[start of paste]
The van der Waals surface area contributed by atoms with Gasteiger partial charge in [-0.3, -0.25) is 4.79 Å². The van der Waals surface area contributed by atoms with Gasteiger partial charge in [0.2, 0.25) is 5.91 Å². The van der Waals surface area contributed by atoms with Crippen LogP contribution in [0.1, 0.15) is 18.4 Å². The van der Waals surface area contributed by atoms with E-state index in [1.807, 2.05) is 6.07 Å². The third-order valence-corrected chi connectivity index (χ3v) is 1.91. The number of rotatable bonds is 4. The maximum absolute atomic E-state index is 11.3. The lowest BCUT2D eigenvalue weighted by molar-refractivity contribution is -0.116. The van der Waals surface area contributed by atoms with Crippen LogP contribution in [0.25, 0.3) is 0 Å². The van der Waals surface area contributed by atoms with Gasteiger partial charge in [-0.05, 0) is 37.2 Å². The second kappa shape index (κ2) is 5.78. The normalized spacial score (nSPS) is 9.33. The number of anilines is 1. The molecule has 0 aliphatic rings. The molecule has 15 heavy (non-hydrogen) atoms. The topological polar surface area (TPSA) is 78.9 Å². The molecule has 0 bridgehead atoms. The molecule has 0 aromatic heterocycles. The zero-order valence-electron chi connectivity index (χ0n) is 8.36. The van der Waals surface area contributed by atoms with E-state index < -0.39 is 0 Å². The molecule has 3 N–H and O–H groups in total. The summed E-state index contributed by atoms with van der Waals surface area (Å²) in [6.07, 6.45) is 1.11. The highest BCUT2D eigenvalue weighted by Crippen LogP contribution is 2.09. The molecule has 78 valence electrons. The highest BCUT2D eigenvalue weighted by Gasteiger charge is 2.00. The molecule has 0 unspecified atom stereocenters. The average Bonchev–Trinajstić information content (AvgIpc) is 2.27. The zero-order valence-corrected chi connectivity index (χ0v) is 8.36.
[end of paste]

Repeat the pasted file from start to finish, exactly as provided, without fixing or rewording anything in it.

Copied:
The van der Waals surface area contributed by atoms with Gasteiger partial charge in [-0.3, -0.25) is 4.79 Å². The van der Waals surface area contributed by atoms with Gasteiger partial charge in [0.2, 0.25) is 5.91 Å². The van der Waals surface area contributed by atoms with Crippen LogP contribution in [0.1, 0.15) is 18.4 Å². The van der Waals surface area contributed by atoms with E-state index in [1.807, 2.05) is 6.07 Å². The third-order valence-corrected chi connectivity index (χ3v) is 1.91. The number of rotatable bonds is 4. The maximum absolute atomic E-state index is 11.3. The lowest BCUT2D eigenvalue weighted by molar-refractivity contribution is -0.116. The van der Waals surface area contributed by atoms with Crippen LogP contribution in [0.25, 0.3) is 0 Å². The van der Waals surface area contributed by atoms with Gasteiger partial charge in [-0.05, 0) is 37.2 Å². The second kappa shape index (κ2) is 5.78. The normalized spacial score (nSPS) is 9.33. The number of anilines is 1. The molecule has 0 aliphatic rings. The molecule has 15 heavy (non-hydrogen) atoms. The topological polar surface area (TPSA) is 78.9 Å². The molecule has 0 bridgehead atoms. The molecule has 0 aromatic heterocycles. The zero-order valence-electron chi connectivity index (χ0n) is 8.36. The van der Waals surface area contributed by atoms with E-state index < -0.39 is 0 Å². The molecule has 3 N–H and O–H groups in total. The summed E-state index contributed by atoms with van der Waals surface area (Å²) in [6.07, 6.45) is 1.11. The highest BCUT2D eigenvalue weighted by Crippen LogP contribution is 2.09. The molecule has 78 valence electrons. The highest BCUT2D eigenvalue weighted by Gasteiger charge is 2.00. The molecule has 0 unspecified atom stereocenters. The average Bonchev–Trinajstić information content (AvgIpc) is 2.27. The zero-order valence-corrected chi connectivity index (χ0v) is 8.36.